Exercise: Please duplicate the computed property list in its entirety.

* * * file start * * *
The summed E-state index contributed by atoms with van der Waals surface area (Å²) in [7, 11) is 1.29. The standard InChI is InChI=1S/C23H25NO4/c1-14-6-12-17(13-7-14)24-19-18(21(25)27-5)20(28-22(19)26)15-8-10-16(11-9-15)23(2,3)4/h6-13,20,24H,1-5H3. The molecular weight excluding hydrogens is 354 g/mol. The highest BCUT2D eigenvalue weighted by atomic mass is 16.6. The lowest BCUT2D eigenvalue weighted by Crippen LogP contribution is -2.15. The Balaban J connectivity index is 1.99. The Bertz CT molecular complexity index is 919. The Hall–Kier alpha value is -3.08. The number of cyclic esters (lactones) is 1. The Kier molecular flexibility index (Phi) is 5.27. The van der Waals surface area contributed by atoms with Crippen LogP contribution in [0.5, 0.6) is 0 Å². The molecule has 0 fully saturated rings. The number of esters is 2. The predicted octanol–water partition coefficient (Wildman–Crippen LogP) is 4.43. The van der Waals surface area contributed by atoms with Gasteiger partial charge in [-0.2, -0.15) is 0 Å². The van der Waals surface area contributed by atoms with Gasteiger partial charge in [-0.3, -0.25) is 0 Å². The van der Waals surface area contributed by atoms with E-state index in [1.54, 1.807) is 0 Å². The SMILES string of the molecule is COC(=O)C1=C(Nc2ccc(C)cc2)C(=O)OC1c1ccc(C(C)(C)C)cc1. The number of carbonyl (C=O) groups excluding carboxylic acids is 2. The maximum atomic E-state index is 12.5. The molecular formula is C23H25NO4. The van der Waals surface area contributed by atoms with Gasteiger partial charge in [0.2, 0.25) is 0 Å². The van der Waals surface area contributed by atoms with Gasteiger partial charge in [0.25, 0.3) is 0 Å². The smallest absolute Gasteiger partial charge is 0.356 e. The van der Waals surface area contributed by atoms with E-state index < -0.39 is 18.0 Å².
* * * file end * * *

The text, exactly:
The summed E-state index contributed by atoms with van der Waals surface area (Å²) in [7, 11) is 1.29. The standard InChI is InChI=1S/C23H25NO4/c1-14-6-12-17(13-7-14)24-19-18(21(25)27-5)20(28-22(19)26)15-8-10-16(11-9-15)23(2,3)4/h6-13,20,24H,1-5H3. The molecular weight excluding hydrogens is 354 g/mol. The highest BCUT2D eigenvalue weighted by atomic mass is 16.6. The lowest BCUT2D eigenvalue weighted by Crippen LogP contribution is -2.15. The Balaban J connectivity index is 1.99. The Bertz CT molecular complexity index is 919. The Hall–Kier alpha value is -3.08. The number of cyclic esters (lactones) is 1. The Kier molecular flexibility index (Phi) is 5.27. The van der Waals surface area contributed by atoms with Crippen LogP contribution in [0.5, 0.6) is 0 Å². The molecule has 0 fully saturated rings. The number of esters is 2. The predicted octanol–water partition coefficient (Wildman–Crippen LogP) is 4.43. The van der Waals surface area contributed by atoms with Gasteiger partial charge in [-0.2, -0.15) is 0 Å². The van der Waals surface area contributed by atoms with Gasteiger partial charge in [-0.3, -0.25) is 0 Å². The van der Waals surface area contributed by atoms with E-state index in [1.54, 1.807) is 0 Å². The SMILES string of the molecule is COC(=O)C1=C(Nc2ccc(C)cc2)C(=O)OC1c1ccc(C(C)(C)C)cc1. The number of carbonyl (C=O) groups excluding carboxylic acids is 2. The maximum atomic E-state index is 12.5. The molecular formula is C23H25NO4. The van der Waals surface area contributed by atoms with Gasteiger partial charge in [0.2, 0.25) is 0 Å². The van der Waals surface area contributed by atoms with Gasteiger partial charge in [0.25, 0.3) is 0 Å². The smallest absolute Gasteiger partial charge is 0.356 e. The van der Waals surface area contributed by atoms with E-state index < -0.39 is 18.0 Å².